Thursday, April 29, 2010

More blossoming trees than I'd realized

I've got to get my husband to sit down with me and show me how to put photos on this blog. I want to write about all the amazing things that are growing in our gardens, and I don't have photos! We went through beautiful forsythia - the blooms this year seemed to be a richer yellow than usual ... almost toward orange when evening was coming on.

The pear tree bloomed its white blooms, beginning over two weeks ago and there was a lot of weather variation while this was going on. There were some really cold days and I worried about whether there would be pollinating insects around at the right time. My concerns are selfish, I admit. I'm really the only one who enjoys pears and last year there weren't many (about two dozen), in contrast to the year before when it was a 1 1/2 bushel harvest. I'm greedy.

There's an apple tree still blossoming ... and this is the year we begin to prune it and take better care to clear up fallen apples and prevent the (insect) that lays eggs in the fruit, which then hatch and eat the fruit, which then falls off the tree and the larvae pupate in the ground to hatch next year. We want apples that we can eat, without the labour of cutting them into small pieces to salvage what can be made into apple sauce. Up until now I've just let the fruit drop for whatever critters want to eat 'wormy' apples. But I've decided I want to have out own so need to do the research and the bit of extra work.

Then there's the crabapple tree, which has the most amazing dark pink flowers right now. It's a bit close to the house and we have to keep a few low branches pruned so we don't have to duck all the time when we head through the yard ... but right now I'm ready to forgive it for catching my hair clip. It is absolutely gorgeous! And it adds a scent to the back yard that is absolutely heady. The spurge blooming acid yellow on the hill adds to this scent. Lilacs aren't out yet, but the buds are coming along nicely.

Bright yellow tulips by the one back door are fading and have a new beauty as the petals become more fragile and a softer colour. The large red tulips in the back flower garden seem to have larger blooms this year than ever before, and their stamens seem to be extra heavy with blue/purple pollen. (for real purple pollen you have to look inside perennial poppies, which come out in June).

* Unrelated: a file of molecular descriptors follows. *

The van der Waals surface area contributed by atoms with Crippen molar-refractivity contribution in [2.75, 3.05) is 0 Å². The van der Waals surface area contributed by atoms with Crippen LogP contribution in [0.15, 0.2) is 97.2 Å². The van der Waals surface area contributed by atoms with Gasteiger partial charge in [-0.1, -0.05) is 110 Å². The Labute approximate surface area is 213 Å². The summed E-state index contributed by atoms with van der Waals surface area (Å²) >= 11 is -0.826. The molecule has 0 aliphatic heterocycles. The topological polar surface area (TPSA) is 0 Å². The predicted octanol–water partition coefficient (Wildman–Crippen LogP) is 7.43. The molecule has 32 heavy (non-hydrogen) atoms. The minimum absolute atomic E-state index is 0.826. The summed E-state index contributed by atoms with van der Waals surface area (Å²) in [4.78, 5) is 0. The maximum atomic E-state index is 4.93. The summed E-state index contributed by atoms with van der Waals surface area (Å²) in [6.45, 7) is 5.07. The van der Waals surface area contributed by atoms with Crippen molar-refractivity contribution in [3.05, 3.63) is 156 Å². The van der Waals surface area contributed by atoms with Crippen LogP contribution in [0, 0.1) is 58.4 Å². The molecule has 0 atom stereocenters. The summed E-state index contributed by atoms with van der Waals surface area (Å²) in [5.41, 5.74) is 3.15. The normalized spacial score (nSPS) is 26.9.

What else is interesting? Last year I planted rutabaga seeds from a three year old package and I put them in late, really late. The body of the rutabagas didn't really swell and I didn't get anything to harvest. But it had been a gamble and I didn't think anything of it. Well, two rutabagas made it through our funny freeze-thaw/scant-snow winter and are growing wonderful bouquets of leaves. I anticipate them sending out stalks and going to seed.... a complete bonus. Depending on time frame, maybe I'll have seeds that I can plant to get a harvest of rutabagas this year. But I don't know ... I've never managed to have good rutabagas and I've never had one winter over. The experimental gardener, that's me!

I do have kale, swiss chard and lettuce wintered over. The kale is farthest along. As a matter of fact I'm having to cut off the shoots that are bolting, wanting to flower. And I laugh at myself for worrying whether we'd run out of kale: new plants are coming up from seed the plants shed into the one vegetable bed and along the paths on both sides. I'm hoping to have swiss chard and lettuce to harvest before they too send up stalks and set seed. This will be the fifth season for the Little Gem Pearl lettuce, ie I bought the original seeds in 2006. I don't think it's crossed with any other lettuce. Other kinds haven't flowered at the same time. I'm not a consistent note-taker.

Out of time for this note.

Best regards, Why's Woman

Tuesday, April 20, 2010

Why do we need local food? That's easy. Oil

I've been doing a lot of thinking about local food and gardens lately, and doing a lot in the garden instead of writing anything here.

This morning I picked up the Canadian Organic Growers Fall 2005 journal and came upon an article titled Why do we need local food? That's easy. Oil., written by Bob Wildfong, of Seeds of Diversity Canada ( There's no way I could say better what he says and I trust that he will be o.k. with my copying a large section of his article here for all to appreciate. Thanks Bob! Best regards from Why's Woman.